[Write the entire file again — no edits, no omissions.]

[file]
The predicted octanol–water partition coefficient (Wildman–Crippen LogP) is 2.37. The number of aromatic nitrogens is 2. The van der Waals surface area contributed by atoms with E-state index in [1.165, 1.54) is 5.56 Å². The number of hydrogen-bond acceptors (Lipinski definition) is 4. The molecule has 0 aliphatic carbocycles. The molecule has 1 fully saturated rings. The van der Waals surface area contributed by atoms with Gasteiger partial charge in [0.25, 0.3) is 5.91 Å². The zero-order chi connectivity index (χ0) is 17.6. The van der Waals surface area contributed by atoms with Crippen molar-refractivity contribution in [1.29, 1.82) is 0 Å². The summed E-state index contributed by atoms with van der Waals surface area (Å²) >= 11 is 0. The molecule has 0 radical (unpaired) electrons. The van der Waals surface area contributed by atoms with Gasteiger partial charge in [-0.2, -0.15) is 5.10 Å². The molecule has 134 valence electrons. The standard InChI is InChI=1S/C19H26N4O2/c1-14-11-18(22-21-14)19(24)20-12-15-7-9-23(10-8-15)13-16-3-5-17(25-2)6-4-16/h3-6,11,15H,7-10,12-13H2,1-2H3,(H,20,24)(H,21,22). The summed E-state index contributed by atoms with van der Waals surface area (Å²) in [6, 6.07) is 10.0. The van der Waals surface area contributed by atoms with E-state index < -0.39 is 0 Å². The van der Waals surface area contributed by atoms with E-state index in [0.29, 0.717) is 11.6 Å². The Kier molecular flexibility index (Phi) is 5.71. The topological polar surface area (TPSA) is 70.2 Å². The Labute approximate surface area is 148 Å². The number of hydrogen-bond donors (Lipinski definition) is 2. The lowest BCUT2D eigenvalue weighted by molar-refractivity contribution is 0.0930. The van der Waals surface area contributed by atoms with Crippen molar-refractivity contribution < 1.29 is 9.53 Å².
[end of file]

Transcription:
The predicted octanol–water partition coefficient (Wildman–Crippen LogP) is 2.37. The number of aromatic nitrogens is 2. The van der Waals surface area contributed by atoms with E-state index in [1.165, 1.54) is 5.56 Å². The number of hydrogen-bond acceptors (Lipinski definition) is 4. The molecule has 0 aliphatic carbocycles. The molecule has 1 fully saturated rings. The van der Waals surface area contributed by atoms with Gasteiger partial charge in [0.25, 0.3) is 5.91 Å². The zero-order chi connectivity index (χ0) is 17.6. The van der Waals surface area contributed by atoms with Crippen molar-refractivity contribution in [1.29, 1.82) is 0 Å². The summed E-state index contributed by atoms with van der Waals surface area (Å²) >= 11 is 0. The molecule has 0 radical (unpaired) electrons. The van der Waals surface area contributed by atoms with Gasteiger partial charge in [-0.2, -0.15) is 5.10 Å². The molecule has 134 valence electrons. The standard InChI is InChI=1S/C19H26N4O2/c1-14-11-18(22-21-14)19(24)20-12-15-7-9-23(10-8-15)13-16-3-5-17(25-2)6-4-16/h3-6,11,15H,7-10,12-13H2,1-2H3,(H,20,24)(H,21,22). The summed E-state index contributed by atoms with van der Waals surface area (Å²) in [6, 6.07) is 10.0. The van der Waals surface area contributed by atoms with E-state index < -0.39 is 0 Å². The van der Waals surface area contributed by atoms with E-state index in [0.29, 0.717) is 11.6 Å². The Kier molecular flexibility index (Phi) is 5.71. The topological polar surface area (TPSA) is 70.2 Å². The Labute approximate surface area is 148 Å². The number of hydrogen-bond donors (Lipinski definition) is 2. The lowest BCUT2D eigenvalue weighted by molar-refractivity contribution is 0.0930. The van der Waals surface area contributed by atoms with Crippen molar-refractivity contribution < 1.29 is 9.53 Å².